Saturday, August 9, 2014

Juniper JunOS L3-VPN vrf-table-label

vrf-table-label introduces several features that changes JunOS behavior with L3-VPNs. But first let’s review the default behavior of JunOS regarding label allocation and some other QoS and Filtering Features.
By default, JunOS allocates labels per customer interface “next-hop” in L3-VPNs, meaning that if a PE has two connected CE routers with two Ethernet interfaces under the same VRF. JunOS will allocate one label for each CE interface. Also any routing updates received from this interface or static routes that points to the CE interface will have the same VPN Label. If there’s a loopback interface that is configured under this L3-VPN; it will always have a different label.

vrf-table-label will create a label for all the routes present on a PE VRF, thus; conserving resources for label allocations. Instead of having a label for each next-hop and for loopback interfaces, the ingress PE will allocate one label for the whole VRF

From a security perspective, JunOS doesn’t export (Redistribute)  direct interface prefix of a CE customer as a VPNV4 update to other PEs unless this interface has a dynamic routing protocol running between it and the CE, or there’s a static route pointing to a certain prefix and using this interface as a next-hop.
This behavior can be overridden when using vrf-table-label

On an egress PE router, if the PE-CE link is a point to point interface, then there will be no need to do an IP lookup. In case it is a shared medium or a multi-access network, a secondary lookup is needed to resolve which destination CE is exactly needed to forward the packet to. For JunOS to do this, a hardware card called Tunnel Service PIC is needed to achieve this. If there’s no TS PIC installed, vrf-table-label creates a logical “LSI” Label Switched Interface for that VRF and it is used by Egress PE router to receive VPN labeled packets, after removing that label, a secondary IP lookup takes place on the logical LSI interface, which can also be used to filter traffic and apply QoS features before doing the ARP lookup on the shared medium.

Now for the good part, let’s see before and after configuring vrf-table-label on a PE router

As shown below in the diagram, we have PE1 that connects CE-A1 and CE-B1 while CE-B2 is connected to PE3. The PE-CE routing protocol







The protocol running between PE1 – CEA1 is OSPF and between PE1 and CE-B1 is static. Both are exported to VRF B on PE1 and exchanged via VPNv4 with PE3.
Here’s what the configuration looks like on PE1

admin@PE1> show configuration routing-instances B
instance-type vrf;
interface ge-0/0/0.0;
interface ge-0/0/1.0;
interface lo0.30;
route-distinguisher 20.20.1.1:2;
vrf-import B-Import;
vrf-export B-Export;
vrf-table-label;
routing-options {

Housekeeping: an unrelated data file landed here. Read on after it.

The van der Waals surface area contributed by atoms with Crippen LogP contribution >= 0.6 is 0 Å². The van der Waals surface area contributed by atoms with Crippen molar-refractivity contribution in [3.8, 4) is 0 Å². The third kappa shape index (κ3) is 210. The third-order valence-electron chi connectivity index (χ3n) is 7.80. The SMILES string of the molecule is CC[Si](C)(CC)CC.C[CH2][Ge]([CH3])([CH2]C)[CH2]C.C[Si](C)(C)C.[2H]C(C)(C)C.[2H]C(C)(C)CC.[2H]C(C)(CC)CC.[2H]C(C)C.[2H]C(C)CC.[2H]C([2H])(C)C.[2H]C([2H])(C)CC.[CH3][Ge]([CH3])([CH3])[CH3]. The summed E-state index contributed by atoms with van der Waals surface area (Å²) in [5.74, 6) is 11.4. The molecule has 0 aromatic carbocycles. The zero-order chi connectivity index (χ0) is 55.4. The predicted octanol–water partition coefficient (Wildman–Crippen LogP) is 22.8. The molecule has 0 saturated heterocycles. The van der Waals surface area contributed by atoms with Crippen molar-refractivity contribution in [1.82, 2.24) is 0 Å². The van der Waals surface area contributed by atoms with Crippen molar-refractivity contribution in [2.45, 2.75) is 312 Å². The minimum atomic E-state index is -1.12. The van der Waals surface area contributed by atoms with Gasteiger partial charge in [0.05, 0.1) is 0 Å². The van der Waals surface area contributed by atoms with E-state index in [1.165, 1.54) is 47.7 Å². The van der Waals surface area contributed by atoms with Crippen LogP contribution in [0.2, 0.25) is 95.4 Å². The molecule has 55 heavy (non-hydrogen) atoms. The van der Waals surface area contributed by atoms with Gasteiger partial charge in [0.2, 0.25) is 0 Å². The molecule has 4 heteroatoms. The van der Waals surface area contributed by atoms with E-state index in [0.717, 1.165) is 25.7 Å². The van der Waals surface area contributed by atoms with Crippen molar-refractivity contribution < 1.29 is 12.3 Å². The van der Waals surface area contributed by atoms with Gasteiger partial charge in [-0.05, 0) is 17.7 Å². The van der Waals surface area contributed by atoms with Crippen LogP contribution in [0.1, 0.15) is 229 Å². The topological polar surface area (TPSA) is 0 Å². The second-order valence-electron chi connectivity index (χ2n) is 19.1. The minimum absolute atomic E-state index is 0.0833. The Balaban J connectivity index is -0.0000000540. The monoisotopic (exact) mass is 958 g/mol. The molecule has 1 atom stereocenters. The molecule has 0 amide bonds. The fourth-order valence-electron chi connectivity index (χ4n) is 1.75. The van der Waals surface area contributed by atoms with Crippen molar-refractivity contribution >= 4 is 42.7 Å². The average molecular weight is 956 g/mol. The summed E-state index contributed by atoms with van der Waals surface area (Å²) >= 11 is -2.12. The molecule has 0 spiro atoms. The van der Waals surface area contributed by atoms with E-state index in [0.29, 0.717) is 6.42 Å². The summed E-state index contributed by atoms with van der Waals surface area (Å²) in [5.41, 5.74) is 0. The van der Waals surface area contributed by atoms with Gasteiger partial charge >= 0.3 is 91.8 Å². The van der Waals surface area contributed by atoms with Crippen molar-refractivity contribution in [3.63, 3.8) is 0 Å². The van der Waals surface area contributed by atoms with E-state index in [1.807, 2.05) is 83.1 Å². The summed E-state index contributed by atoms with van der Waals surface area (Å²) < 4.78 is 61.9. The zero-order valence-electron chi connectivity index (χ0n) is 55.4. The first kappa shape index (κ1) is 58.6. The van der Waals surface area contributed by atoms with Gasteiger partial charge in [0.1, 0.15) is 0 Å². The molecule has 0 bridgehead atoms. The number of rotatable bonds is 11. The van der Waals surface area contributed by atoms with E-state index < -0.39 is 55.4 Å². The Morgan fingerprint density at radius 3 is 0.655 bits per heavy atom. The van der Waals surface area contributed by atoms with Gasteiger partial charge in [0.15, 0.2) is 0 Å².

static {
        route 30.3.3.3/32 next-hop 30.0.2.2;
    }
}
protocols {
    ospf {
        export EXPORTB-BGP-TO-OSPF;
        area 0.0.0.0 {
            interface lo0.30;
            interface ge-0/0/0.0;
        }
    }
}

 
admin@PE1> show configuration policy-options policy-statement B-Export
term 1 {
    from protocol direct;
    then {
        community add B;
        accept;
    }
}
term 2 {
    from protocol ospf;
    then {
        community add B;
        accept;
    }
}
term 3 {
    from protocol static;
    then {
        community add B;
        accept;
    }
}

Now let’s check what PE3 has in VRF B routing table

admin@PE3> show route table B.inet.0 protocol bgp   

B.inet.0: 10 destinations, 10 routes (10 active, 0 holddown, 0 hidden)
+ = Active Route, - = Last Active, * = Both

20.20.1.1/32       *[BGP/170] 00:00:08, localpref 100, from 20.20.1.1
                      AS path: I
                    > to 20.3.4.4 via ge-0/0/0.0, Push 299984, Push 300352(top)
30.0.1.0/24        *[BGP/170] 00:00:08, localpref 100, from 20.20.1.1
                      AS path: I
                    > to 20.3.4.4 via ge-0/0/0.0, Push 300000, Push 300352(top)
30.0.2.0/24        *[BGP/170] 00:00:08, localpref 100, from 20.20.1.1
                      AS path: I
                    > to 20.3.4.4 via ge-0/0/0.0, Push 300016, Push 300352(top)
30.1.1.1/32        *[BGP/170] 00:00:08, MED 1, localpref 100, from 20.20.1.1
                      AS path: I
                    > to 20.3.4.4 via ge-0/0/0.0, Push 300000, Push 300352(top)
30.3.3.3/32        *[BGP/170] 00:00:08, localpref 100, from 20.20.1.1
                      AS path: I
                    > to 20.3.4.4 via ge-0/0/0.0, Push 300016, Push 300352(top)

As shown in the above output, we can see PE1 VPN loopback interface. We can also see the exported static and OSPF routes from PE1 along with the directly connected interfaces between PE1 and both CEs.

Now notice how inner VPN labels are being pushed to reach networks on PE1, this is the default behavior of Junos when it comes to VPN label assignment as mentioned earlier

1.      Label 299984 is being pushed to reach PE1 VPN B loopback
2.      Label 300000 is being pushed  to reach CE-A1 directly connected interface and loopback
3.      Label 300016 is being pushed  to reach CE-B1 directly connected interface and loopback

Now let’s remove the static routing and OSPF between PE1 and it’s CEs. This is what will the export policy look like